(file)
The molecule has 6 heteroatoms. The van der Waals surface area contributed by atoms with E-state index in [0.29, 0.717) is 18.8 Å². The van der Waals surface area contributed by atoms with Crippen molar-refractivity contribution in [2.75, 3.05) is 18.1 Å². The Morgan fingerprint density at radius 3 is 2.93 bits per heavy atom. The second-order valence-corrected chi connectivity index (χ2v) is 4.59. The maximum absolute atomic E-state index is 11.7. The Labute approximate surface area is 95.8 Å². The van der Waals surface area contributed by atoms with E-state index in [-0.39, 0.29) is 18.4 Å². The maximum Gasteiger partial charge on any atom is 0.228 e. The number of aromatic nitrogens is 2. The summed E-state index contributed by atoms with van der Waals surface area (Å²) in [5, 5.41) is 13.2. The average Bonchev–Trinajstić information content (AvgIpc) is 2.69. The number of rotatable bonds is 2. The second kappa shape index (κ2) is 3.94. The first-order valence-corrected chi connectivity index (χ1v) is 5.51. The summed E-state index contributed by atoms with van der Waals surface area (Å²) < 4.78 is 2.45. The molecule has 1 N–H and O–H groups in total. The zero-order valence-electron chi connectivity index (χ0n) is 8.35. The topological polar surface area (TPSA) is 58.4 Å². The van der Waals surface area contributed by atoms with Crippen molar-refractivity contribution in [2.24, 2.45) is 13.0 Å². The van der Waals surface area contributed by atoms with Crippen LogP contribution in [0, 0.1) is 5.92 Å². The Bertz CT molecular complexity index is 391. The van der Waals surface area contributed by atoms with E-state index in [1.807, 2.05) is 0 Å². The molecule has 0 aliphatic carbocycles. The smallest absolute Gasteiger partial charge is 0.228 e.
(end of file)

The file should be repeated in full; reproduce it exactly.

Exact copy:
The molecule has 6 heteroatoms. The van der Waals surface area contributed by atoms with E-state index in [0.29, 0.717) is 18.8 Å². The van der Waals surface area contributed by atoms with Crippen molar-refractivity contribution in [2.75, 3.05) is 18.1 Å². The Morgan fingerprint density at radius 3 is 2.93 bits per heavy atom. The second-order valence-corrected chi connectivity index (χ2v) is 4.59. The maximum absolute atomic E-state index is 11.7. The Labute approximate surface area is 95.8 Å². The van der Waals surface area contributed by atoms with E-state index in [-0.39, 0.29) is 18.4 Å². The maximum Gasteiger partial charge on any atom is 0.228 e. The number of aromatic nitrogens is 2. The summed E-state index contributed by atoms with van der Waals surface area (Å²) in [5, 5.41) is 13.2. The average Bonchev–Trinajstić information content (AvgIpc) is 2.69. The number of rotatable bonds is 2. The second kappa shape index (κ2) is 3.94. The first-order valence-corrected chi connectivity index (χ1v) is 5.51. The summed E-state index contributed by atoms with van der Waals surface area (Å²) < 4.78 is 2.45. The molecule has 1 N–H and O–H groups in total. The zero-order valence-electron chi connectivity index (χ0n) is 8.35. The topological polar surface area (TPSA) is 58.4 Å². The van der Waals surface area contributed by atoms with Crippen molar-refractivity contribution in [2.24, 2.45) is 13.0 Å². The van der Waals surface area contributed by atoms with Crippen LogP contribution in [0, 0.1) is 5.92 Å². The Bertz CT molecular complexity index is 391. The van der Waals surface area contributed by atoms with E-state index in [1.807, 2.05) is 0 Å². The molecule has 0 aliphatic carbocycles. The smallest absolute Gasteiger partial charge is 0.228 e.